Dec 02, Physics/Quantum Physics
The discovery, published in Nature Materials, takes us a key step further to creating practical quantum computing which could tackle complex programs that would otherwise take the lifetime of the universe to finish.
The collaboration partners are based in the University of Warwick, UCL, ETH Zurich and the USA Sandia National Labs.
Information on our normal computers is stored as bits, which are either ones or zeros. Quantum bits work differently in that each quantum bit can try out being a one and a zero at the same time, which makes them much more powerful for solving certain problems.
Researchers have explored influencing the direction of spin in electrons to create those states but this approach has had its challenges.
Dr Gavin Morley from the University of Warwick's Department of Physics said: "Bismuth atoms in silicon crystals are great at working as quantum bits. Each bismuth atom has a spare electron, which has a "spin" that can be influenced by magnets.
"If we put the electron into a magnet, it lines up with the magnetic field, behaving like a compass needle.
"We can control the direction that the electron is pointing in, using microwaves. Microwaves let us flip the direction the electron is pointing in, and these "up and down" directions are what constitute the "one and zero" in our quantum bit.
"Unfortunately, our electron is constantly prone to interference from nearby atoms that are out of our control.
"And the more time we waste, the greater the chance that our poor electron will suffer from interference, making it unusable to us."
"Now, this electron is coupled to the bismuth nucleus, which has its own spin: a smaller compass needle. Using this as an extra quantum bit and flipping it at the same time as our electron, would really help out. We can control this smaller compass needle too, but as it's smaller, it takes longer to control, and we need to use radiowaves instead of microwaves to do this."
"The good news is that as it's slow to respond, our bismuth nucleus's smaller compass needle suffers less from interference by nearby rogue atoms than our electron's larger compass needle. Unfortunately in the time we spend controlling our bismuth nucleus, these rogue atoms interfere with our electron."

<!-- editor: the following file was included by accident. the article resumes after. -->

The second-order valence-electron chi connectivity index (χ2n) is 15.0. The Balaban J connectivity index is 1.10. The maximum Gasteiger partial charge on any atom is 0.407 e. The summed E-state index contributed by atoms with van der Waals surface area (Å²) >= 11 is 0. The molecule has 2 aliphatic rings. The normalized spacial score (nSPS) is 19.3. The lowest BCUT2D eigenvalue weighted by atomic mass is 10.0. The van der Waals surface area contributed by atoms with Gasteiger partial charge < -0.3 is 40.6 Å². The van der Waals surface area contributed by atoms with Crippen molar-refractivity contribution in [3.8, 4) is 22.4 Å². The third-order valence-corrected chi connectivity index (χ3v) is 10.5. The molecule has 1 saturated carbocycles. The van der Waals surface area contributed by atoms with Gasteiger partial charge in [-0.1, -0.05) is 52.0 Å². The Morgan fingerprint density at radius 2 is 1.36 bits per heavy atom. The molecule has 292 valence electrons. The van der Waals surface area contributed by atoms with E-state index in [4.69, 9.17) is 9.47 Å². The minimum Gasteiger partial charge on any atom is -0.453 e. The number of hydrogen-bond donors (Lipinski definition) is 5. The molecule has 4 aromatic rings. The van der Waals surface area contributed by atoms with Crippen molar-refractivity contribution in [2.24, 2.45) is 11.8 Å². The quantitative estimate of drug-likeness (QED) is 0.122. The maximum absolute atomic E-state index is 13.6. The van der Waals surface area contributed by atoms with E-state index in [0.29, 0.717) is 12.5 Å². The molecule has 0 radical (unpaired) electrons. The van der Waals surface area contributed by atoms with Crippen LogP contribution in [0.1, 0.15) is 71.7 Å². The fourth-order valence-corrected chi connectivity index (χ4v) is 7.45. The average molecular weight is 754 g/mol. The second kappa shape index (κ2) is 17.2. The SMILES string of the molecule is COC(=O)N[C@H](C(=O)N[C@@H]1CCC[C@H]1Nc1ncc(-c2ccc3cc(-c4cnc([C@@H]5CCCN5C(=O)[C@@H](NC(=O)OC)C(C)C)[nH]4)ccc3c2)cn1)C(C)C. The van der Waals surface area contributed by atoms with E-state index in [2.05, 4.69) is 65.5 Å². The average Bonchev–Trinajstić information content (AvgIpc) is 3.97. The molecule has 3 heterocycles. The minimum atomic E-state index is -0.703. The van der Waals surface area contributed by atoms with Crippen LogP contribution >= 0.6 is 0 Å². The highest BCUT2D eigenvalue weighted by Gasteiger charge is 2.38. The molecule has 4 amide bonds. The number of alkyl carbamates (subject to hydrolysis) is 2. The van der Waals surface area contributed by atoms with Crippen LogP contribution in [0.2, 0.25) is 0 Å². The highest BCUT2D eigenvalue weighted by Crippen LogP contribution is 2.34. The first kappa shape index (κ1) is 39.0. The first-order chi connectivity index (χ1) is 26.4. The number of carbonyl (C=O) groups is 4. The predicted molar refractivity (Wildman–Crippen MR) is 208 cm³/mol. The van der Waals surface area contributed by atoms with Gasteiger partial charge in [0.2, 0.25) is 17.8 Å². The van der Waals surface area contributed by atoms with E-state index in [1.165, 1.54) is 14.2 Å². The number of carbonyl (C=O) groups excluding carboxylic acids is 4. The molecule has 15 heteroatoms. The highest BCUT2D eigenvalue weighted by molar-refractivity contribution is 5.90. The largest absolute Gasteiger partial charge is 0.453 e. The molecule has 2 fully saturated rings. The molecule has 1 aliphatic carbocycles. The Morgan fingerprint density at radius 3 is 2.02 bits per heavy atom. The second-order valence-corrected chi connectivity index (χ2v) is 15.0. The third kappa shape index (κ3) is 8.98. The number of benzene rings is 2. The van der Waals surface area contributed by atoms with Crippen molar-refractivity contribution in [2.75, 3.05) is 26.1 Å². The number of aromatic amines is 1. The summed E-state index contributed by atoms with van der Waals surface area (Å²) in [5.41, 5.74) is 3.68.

"However we found that if we reduce the magnetic field just enough, then the electron and the nucleus become hybridized. Our new experiments at ETH Zurich show that through hybridisation, we can flip both compass needles easily using microwaves."
Dr Morley compares it to the magnetic resonance imaging we find in hospitals.
He said: "MRI works by controlling the nuclear spins in your body.
"We have hybridized electron and nuclear spins and found that this makes it easier to control them.
"It's an easy new way to make slow and fast quantum bits work together. There are lots more challenges to face before anyone has a working computer with enough quantum bits to be useful, but with this hybridization as part of a computer's design, we are one step closer."
More information: The paper entitled "Quantum control of hybrid nuclear–electronic qubits" is published in Nature Materials and is by Gavin W Morley, Petra Lueders, M Hamed Mohammady, Setrak J Balian, Gabriel Aeppli, Christopher WM Kay, Wayne M Witzel, Gunnar Jeschke & Tania S Monteiro, doi: 10.1038/NMAT3499 (2012).
Provided by University of Warwick
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